Family Wedding – Day 5 of #30DayFHWChallenge

Grandpa Glenn Archer "Archie" Stewart and grandchildren, Taylor and Noah Garnes. 30 April 2005

Grandpa Glenn Archer “Archie” Stewart and grandchildren, Taylor and Noah. 30 April 2005

The prompt for day 5 of the #30DayFHWChallenge is to select your favorite family photo, and write about the moments just before and/or after the photo was taken. Why was it taken? Was your ancestor happy to be in it?

This is a weird/hard one for me because as I’m not close with my mom’s side of the family, I don’t have very many pictures of them.  As children though, we did most of our family type events with that side of the family so while there are many, many pictures of us at family events, I don’t have access to them. But before I became estranged from that side, I was lucky enough that my mother gave me a few pictures so I do have “some” from my childhood remaining. Maybe someday she’ll pass them on but who knows? I have what I have and I cherish them.

New Obituary for Clara Lou – Day 4 Family History Writing Challenge

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My grandparents, Archie and Clara Lou (Peters) Stewart, circa 1995-1996.

Day 4 of the #30DayFHWChallenge is to write an obituary for an ancestor. Be sure to include information about any surviving ancestors, the deceased’s occupation, and his age at death.

My grandma, Clara Lou Peters Stewart, died in September of 2002.  While my aunt, who is the gossip columnist for our local paper, wrote a fitting tribute to her and said thank you for those who helped with her battle against polycystic kidney disease,  I always felt my grandmother’s original obituary was quite lacking.  I know it’s hard to pack all the details of one’s life into a few short paragraphs and surely things do get omitted.  This would be my obituary from a grandchild’s perspective.

The Home of Captain Woodhull – Day 3 Family History Writing Challenge

This is the Woodhull Dairy Farm, which I believe is the mansion that Jesse built. His grandsons had a prominent dairy farm in the mid 1850's.

This is a stereoscopic card of the Woodhull Dairy Farm in Orange County I purchased some time ago. His grandsons owned and operated a prominent dairy farm in the mid 1850’s and even laid fame to the first butter factory. (Click to enlarge.)

Day 3’s prompt for the #30DayFHWChallenge is:  Imagine your ancestor getting the keys to his first house or car. Write a journal entry from his point of view that describes the car/place and his feelings about it.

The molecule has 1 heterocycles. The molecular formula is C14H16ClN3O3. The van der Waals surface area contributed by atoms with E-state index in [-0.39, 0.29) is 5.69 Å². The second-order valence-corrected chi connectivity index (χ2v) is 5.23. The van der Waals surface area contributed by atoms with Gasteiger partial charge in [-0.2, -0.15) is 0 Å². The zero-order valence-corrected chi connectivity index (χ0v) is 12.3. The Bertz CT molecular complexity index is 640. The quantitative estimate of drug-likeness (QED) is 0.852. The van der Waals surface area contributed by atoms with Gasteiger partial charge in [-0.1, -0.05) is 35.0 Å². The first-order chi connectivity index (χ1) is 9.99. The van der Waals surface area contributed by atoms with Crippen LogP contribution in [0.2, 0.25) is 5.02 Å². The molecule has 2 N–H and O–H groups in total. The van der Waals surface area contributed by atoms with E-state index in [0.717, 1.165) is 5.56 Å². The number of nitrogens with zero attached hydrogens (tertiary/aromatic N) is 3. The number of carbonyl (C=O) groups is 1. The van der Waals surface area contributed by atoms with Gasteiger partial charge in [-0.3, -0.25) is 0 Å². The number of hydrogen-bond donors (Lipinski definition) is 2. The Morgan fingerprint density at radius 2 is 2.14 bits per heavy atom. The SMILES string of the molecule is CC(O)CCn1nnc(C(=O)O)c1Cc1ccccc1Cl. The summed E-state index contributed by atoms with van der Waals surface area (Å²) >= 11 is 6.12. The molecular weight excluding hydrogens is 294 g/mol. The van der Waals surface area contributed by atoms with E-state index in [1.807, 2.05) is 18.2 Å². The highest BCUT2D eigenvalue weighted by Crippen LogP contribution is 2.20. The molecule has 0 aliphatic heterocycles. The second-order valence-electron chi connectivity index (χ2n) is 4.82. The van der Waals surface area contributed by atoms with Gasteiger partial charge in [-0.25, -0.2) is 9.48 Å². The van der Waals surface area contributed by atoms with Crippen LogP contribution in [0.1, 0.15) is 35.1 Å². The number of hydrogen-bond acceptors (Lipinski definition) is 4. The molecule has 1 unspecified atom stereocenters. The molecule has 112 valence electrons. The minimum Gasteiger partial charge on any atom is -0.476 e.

Because I love my Woodhull connections and have learned so much about the Orange County Woodhulls that lived here near me, I wanted to write about Captain Ebenezer Woodhull (again) and what his home must have been like compared to that of his brother Colonel Jesse Woodhull.  Jesse’s home was vividly described in a 1920 article as being a “mansion”, which would match his prominence in the county post-Revolutionary War. From my research, Ebenezer seemed to be the opposite of his outspoken and more politically active brother.  He was likely religious – his will is a testament to God giving him everything and blessing him throughout his life. A traveling preacher even recorded a brief stay  there on the captain’s farm during his travels through the county. While he did have some fortune when he died, it paled in comparison to his brother’s wealth. He seems most content with being just a simple farmer and raising his nine children with his wife in the countryside of Blooming Grove/Oxford.  Ebenezer, his wife and many of their children are buried on the same land they lived on in a small family cemetery plot on a back country road.

Journal Entry for May 1766

I have built a small comfortable house in the countryside of Oxford where I will bring my bride soon and I hope Abigail will be happy here.  It’s quite meager, unlike Jesse’s large estate nearby or even that of my ancestral home on Long Island… what need does a farmer have of such an extravagant home?  I think it will be a fine place to raise our children in the future. The house is surrounded by ample pastures for the horses and cattle to roam and there are trees as far as the eye can see, extending all the way to the mountains in the distance.  Farming will be good here in the rich, fertile flat lands and I’m quite sure Abigail will tend a vegetable garden near the house. Murderer’s Creek is nearby where I can fish or even hunt the deer who come from the forest to drink there.  It’s practically perfect here in this part of the country and I pray to the Almighty that we might reside here in peace forever.

~Eben. Woodhull

 

Dear Esther – Family History Writing Challenge Day 1

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The Cincinati Equirer, 24 Jan 1914, Page 3

As part of the #30DayFHWChallenge, I am writing this letter to my second great-grandmother who was murdered in 1914 by her husband, William, before he shot himself as well.  I’ve written about Esther and William’s sad story before and the tragic ending of their two orphaned boys who would go on to kill themselves when they were adults as well.

In my quest to understand what happened that horrible day, I’ve gobbled up every bit of information I can find regarding William and Esther looking for clues and signs to explain why this had to happen. Most people would probably just shake their head at the tragedy and move on, but as a victim of abuse myself in the past, I wonder if she knew it was escalating to that point of no return.  This is my letter to her….